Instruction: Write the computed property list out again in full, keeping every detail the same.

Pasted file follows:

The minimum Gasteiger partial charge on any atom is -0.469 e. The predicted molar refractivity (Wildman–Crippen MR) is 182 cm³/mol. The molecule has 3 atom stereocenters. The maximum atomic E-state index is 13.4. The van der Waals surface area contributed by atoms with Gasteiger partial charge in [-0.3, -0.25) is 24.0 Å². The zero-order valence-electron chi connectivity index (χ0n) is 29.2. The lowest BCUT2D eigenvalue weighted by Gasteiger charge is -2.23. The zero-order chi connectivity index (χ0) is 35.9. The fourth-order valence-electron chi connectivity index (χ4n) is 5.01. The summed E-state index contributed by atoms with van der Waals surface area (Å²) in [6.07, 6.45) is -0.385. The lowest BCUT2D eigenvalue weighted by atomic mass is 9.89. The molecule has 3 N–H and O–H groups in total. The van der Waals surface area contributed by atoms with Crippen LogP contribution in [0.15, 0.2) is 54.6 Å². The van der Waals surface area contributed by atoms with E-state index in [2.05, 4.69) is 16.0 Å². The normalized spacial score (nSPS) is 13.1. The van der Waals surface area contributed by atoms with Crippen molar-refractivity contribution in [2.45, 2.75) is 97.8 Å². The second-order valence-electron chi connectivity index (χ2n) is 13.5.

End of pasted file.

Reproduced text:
The minimum Gasteiger partial charge on any atom is -0.469 e. The predicted molar refractivity (Wildman–Crippen MR) is 182 cm³/mol. The molecule has 3 atom stereocenters. The maximum atomic E-state index is 13.4. The van der Waals surface area contributed by atoms with Gasteiger partial charge in [-0.3, -0.25) is 24.0 Å². The zero-order valence-electron chi connectivity index (χ0n) is 29.2. The lowest BCUT2D eigenvalue weighted by Gasteiger charge is -2.23. The zero-order chi connectivity index (χ0) is 35.9. The fourth-order valence-electron chi connectivity index (χ4n) is 5.01. The summed E-state index contributed by atoms with van der Waals surface area (Å²) in [6.07, 6.45) is -0.385. The lowest BCUT2D eigenvalue weighted by atomic mass is 9.89. The molecule has 3 N–H and O–H groups in total. The van der Waals surface area contributed by atoms with Crippen LogP contribution in [0.15, 0.2) is 54.6 Å². The van der Waals surface area contributed by atoms with E-state index in [2.05, 4.69) is 16.0 Å². The normalized spacial score (nSPS) is 13.1. The van der Waals surface area contributed by atoms with Crippen molar-refractivity contribution in [2.45, 2.75) is 97.8 Å². The second-order valence-electron chi connectivity index (χ2n) is 13.5.